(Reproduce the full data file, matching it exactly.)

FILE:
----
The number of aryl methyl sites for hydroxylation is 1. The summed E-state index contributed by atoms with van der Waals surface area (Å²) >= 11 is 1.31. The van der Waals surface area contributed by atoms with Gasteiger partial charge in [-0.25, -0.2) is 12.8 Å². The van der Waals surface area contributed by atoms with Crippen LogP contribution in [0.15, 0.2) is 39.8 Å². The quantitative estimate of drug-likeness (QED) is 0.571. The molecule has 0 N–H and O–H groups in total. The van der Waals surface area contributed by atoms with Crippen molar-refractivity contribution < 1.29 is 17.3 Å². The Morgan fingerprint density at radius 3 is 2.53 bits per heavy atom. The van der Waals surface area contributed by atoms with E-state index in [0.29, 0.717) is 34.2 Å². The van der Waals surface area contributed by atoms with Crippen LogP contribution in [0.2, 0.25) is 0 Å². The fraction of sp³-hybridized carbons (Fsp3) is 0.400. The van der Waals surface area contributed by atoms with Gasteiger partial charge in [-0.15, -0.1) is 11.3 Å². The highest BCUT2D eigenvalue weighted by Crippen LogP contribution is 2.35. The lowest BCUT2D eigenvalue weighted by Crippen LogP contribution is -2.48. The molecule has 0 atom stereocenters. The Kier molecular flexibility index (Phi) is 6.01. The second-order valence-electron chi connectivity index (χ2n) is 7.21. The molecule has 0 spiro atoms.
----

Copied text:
The number of aryl methyl sites for hydroxylation is 1. The summed E-state index contributed by atoms with van der Waals surface area (Å²) >= 11 is 1.31. The van der Waals surface area contributed by atoms with Gasteiger partial charge in [-0.25, -0.2) is 12.8 Å². The van der Waals surface area contributed by atoms with Crippen LogP contribution in [0.15, 0.2) is 39.8 Å². The quantitative estimate of drug-likeness (QED) is 0.571. The molecule has 0 N–H and O–H groups in total. The van der Waals surface area contributed by atoms with Crippen molar-refractivity contribution < 1.29 is 17.3 Å². The Morgan fingerprint density at radius 3 is 2.53 bits per heavy atom. The van der Waals surface area contributed by atoms with E-state index in [0.29, 0.717) is 34.2 Å². The van der Waals surface area contributed by atoms with Crippen LogP contribution in [0.2, 0.25) is 0 Å². The fraction of sp³-hybridized carbons (Fsp3) is 0.400. The van der Waals surface area contributed by atoms with Gasteiger partial charge in [-0.15, -0.1) is 11.3 Å². The highest BCUT2D eigenvalue weighted by Crippen LogP contribution is 2.35. The lowest BCUT2D eigenvalue weighted by Crippen LogP contribution is -2.48. The molecule has 0 atom stereocenters. The Kier molecular flexibility index (Phi) is 6.01. The second-order valence-electron chi connectivity index (χ2n) is 7.21. The molecule has 0 spiro atoms.